Which scenario saves more power?

Discussion in 'General Hardware' started by mikeymikec, Jan 3, 2013.

  1. mikeymikec

    mikeymikec Diamond Member

    May 19, 2011
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    My PC spec:

    I'm not planning on changing the hardware, partly because I'm happy enough with it and because of a tight budget.

    The board has a bug that ASUS are being quite obtuse about, so I guess I'll have to accept the status quo. When this board resumes from standby/S3/sleep, the undervolting setting I've set in the BIOS is forgotten about until the PC is either restarted, cold-started or resumed from hibernation.

    I use the computer several times a day, and perhaps for hours at a time, or if I'm out on appointments I might use it several times a day for only say an hour on 2-3 occasions.

    The undervolting setting isn't much, but it is the maximum under-volt setting that the board's options will let me choose. When I had all six cores enabled, here's the power usage stats:

    -0.06v offset: 85-90W idle, 175W load
    standard: 89-95W idle, 186W load

    My feeling is that 5W saved on idle isn't much, but over a year if it saved a fiver it's better than no saving at all. However, the power usage penalty of resuming from hibernation three times a day might offset that. This is really the crux of my question. When a computer starts up (I imagine hibernation and a cold start are fairly similar in terms of their demands power-wise), the processor is cranked up quite a bit until the system finishes booting.

    Currently I've got the computer going into hibernation after an hour of idle time (I'm not sure why I changed it from 45 minutes to an hour now, as 45 minutes, but anyway).

    The advantage of going back to using S3 sleep is obviously that it resumes a heck of a lot quicker - (5 seconds versus 30 for hibernation), and probably uses less power to resume from sleep than hibernation.
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  3. sm625

    sm625 Diamond Member

    May 6, 2011
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    2 minutes of hibernation is all you need to make up the power lost by resuming, compared to just letting it sit idle. You should use hibernation as much as possible. It is great when you have an SSD.
  4. mikeymikec

    mikeymikec Diamond Member

    May 19, 2011
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    My question was more along the lines of should I bother with undervolting when I have to use hibernate rather than use S3 sleep.
  5. Termie

    Termie Diamond Member

    Aug 17, 2005
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    Your computer uses an extra 5 W-hours for every hour it's on and not undervolted. It probably uses about 50 W-seconds to pull itself out of hibernation. Absolutely use hibernation rather than sleep to save energy, unless the bootup time annoys you too much.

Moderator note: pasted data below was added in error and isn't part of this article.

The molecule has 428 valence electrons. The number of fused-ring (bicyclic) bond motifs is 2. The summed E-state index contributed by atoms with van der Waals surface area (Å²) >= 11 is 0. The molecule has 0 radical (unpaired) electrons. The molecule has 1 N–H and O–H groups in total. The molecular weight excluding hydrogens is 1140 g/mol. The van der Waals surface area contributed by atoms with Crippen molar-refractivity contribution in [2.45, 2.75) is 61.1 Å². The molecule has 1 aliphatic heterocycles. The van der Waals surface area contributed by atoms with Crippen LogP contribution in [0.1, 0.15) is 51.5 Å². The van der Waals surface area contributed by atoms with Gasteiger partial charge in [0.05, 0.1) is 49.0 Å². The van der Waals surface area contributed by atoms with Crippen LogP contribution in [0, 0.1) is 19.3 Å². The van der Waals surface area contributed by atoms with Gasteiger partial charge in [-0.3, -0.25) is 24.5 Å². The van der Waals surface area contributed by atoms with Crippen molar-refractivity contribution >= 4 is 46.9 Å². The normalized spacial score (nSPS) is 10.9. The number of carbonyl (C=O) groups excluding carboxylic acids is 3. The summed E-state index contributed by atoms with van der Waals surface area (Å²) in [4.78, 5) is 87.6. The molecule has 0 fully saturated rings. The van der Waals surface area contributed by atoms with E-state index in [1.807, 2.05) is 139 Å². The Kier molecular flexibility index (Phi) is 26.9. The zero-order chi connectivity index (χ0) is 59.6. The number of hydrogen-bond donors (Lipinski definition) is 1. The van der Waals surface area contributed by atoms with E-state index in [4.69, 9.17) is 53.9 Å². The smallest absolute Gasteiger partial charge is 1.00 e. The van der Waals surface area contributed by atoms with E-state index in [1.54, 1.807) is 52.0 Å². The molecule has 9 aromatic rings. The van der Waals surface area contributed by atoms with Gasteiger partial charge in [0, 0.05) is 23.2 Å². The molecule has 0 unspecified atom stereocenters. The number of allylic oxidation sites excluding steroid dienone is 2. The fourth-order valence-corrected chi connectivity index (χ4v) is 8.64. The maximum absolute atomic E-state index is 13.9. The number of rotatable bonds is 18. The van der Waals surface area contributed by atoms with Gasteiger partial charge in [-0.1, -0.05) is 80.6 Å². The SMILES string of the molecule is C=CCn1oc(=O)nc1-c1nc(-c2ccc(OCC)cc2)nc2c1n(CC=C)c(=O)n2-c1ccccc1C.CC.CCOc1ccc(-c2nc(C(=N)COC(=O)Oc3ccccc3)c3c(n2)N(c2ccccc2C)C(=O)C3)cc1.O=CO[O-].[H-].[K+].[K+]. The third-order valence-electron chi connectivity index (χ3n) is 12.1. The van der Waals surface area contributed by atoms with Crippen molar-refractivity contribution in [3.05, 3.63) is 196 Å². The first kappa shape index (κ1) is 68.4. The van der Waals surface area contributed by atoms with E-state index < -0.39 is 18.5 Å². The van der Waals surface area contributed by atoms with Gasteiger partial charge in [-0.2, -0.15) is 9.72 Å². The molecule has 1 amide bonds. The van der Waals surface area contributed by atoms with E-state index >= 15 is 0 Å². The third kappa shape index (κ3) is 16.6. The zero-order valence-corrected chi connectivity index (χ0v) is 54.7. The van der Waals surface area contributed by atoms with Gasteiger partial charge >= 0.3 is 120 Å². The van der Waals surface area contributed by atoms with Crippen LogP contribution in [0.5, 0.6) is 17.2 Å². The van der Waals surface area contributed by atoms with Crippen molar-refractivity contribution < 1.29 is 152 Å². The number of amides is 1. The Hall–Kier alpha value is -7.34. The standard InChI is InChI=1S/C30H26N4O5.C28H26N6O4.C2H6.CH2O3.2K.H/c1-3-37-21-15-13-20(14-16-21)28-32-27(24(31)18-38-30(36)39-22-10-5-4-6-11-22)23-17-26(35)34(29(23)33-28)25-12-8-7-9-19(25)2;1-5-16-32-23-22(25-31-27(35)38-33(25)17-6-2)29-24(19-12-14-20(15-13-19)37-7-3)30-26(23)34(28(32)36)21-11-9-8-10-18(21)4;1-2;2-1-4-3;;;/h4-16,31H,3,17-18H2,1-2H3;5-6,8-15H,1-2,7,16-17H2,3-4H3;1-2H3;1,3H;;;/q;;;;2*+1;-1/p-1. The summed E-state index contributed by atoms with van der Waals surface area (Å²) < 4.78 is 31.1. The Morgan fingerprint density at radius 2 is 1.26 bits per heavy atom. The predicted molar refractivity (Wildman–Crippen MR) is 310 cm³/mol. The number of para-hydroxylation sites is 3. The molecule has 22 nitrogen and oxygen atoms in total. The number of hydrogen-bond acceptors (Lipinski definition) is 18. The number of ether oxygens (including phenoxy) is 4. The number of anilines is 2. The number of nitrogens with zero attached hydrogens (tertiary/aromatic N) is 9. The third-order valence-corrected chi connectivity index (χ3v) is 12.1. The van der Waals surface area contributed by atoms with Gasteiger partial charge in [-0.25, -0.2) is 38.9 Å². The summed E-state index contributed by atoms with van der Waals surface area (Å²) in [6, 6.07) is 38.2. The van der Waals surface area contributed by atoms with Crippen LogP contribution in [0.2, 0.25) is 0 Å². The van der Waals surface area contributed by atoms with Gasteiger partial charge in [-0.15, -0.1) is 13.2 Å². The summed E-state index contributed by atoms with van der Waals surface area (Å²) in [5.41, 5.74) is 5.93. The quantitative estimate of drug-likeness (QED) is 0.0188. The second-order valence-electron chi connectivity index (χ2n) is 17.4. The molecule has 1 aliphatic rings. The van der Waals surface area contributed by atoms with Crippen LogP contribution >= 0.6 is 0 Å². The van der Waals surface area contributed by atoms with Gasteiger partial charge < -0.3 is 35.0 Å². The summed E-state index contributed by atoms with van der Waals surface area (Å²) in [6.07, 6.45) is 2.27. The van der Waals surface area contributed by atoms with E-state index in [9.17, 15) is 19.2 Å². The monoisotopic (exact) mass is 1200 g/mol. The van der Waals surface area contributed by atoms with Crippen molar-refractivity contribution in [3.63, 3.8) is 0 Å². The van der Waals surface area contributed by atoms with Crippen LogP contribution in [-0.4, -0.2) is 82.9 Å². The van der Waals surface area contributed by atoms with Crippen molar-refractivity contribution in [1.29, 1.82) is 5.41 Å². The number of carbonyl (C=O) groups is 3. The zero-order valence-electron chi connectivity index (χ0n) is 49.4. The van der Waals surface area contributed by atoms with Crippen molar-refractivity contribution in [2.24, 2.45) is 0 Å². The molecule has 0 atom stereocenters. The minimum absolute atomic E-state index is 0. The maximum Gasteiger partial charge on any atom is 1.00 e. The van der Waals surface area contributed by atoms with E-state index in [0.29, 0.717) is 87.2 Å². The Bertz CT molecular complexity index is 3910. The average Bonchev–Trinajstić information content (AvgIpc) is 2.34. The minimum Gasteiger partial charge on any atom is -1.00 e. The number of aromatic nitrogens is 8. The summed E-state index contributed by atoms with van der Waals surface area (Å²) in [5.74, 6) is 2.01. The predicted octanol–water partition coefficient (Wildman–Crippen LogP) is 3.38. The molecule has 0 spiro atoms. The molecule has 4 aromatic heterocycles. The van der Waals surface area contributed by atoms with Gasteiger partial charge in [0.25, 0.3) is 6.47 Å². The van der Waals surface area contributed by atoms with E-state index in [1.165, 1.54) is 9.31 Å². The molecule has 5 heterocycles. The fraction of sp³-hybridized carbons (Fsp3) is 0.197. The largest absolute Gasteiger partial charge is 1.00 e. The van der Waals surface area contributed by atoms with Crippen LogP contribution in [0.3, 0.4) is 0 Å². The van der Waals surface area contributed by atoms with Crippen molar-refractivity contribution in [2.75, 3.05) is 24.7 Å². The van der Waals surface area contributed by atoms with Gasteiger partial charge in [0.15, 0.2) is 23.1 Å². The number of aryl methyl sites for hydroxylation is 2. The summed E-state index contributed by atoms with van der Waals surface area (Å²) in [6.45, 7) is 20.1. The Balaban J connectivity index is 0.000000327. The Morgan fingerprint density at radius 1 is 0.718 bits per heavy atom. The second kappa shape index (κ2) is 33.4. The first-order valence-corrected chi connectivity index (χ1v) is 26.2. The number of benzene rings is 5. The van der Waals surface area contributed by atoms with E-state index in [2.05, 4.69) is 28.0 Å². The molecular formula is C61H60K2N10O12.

But here's another solution - download Asus TurboVEvo right here: http://www.asus.com/Motherboards/AMD_AM3/M4A89GTD_PROUSB3/#download

    And then set an undervolt from within the app. That way you can reset your undervolt upon waking from sleep without rebooting.
    #4 Termie, Jan 3, 2013
    Last edited: Jan 3, 2013
  6. mfenn

    mfenn Elite Member <br> Currently on <BR> Moderator Sabb
    Super Moderator

    Jan 17, 2010
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    OK, this is a pretty simple math problem.

    Let's say that you use the computer for three 2 hour sessions during the day. Let's assume that most usage is fairly light so that your average power usage is basically the idle measurement. That gives us 90W idle when undervolting and 95W idle when running at stock volts. Let's assume that you use full power (186W) for 30 seconds when powering the machine up. Let's also assume that the machine uses 5W while sleeping and 1W while hibernated.

    For the sleep case, we can model a day's power usage as:
    P_sleep = T_on * 95W + (24 - T_on) * 5W

    For the hibernate case, we can model a days power usage as:
    P_hiber = T_on * 90W + (24 - T_on - (N_sessions * 0.0083h)) * 1W + N_sessions * 0.0083h * 186W

    If we set the two equations equal to each other and solve, we get

    T_on = N_sessions * 0.542 - 96

    If you use your machine for an average of say 6 hours a day, then you will hibernation and sleep are equal if that usage is broken up into 188 difference sessions. If you have fewer sessions, then hibernation wins, more sessions and hibernation loses.

    So it's pretty obvious that for any sane usage pattern, hibernation is much more energy efficient.

    PS. I did this really quick, so anybody feel free to point out algebraic or arithmetic errors.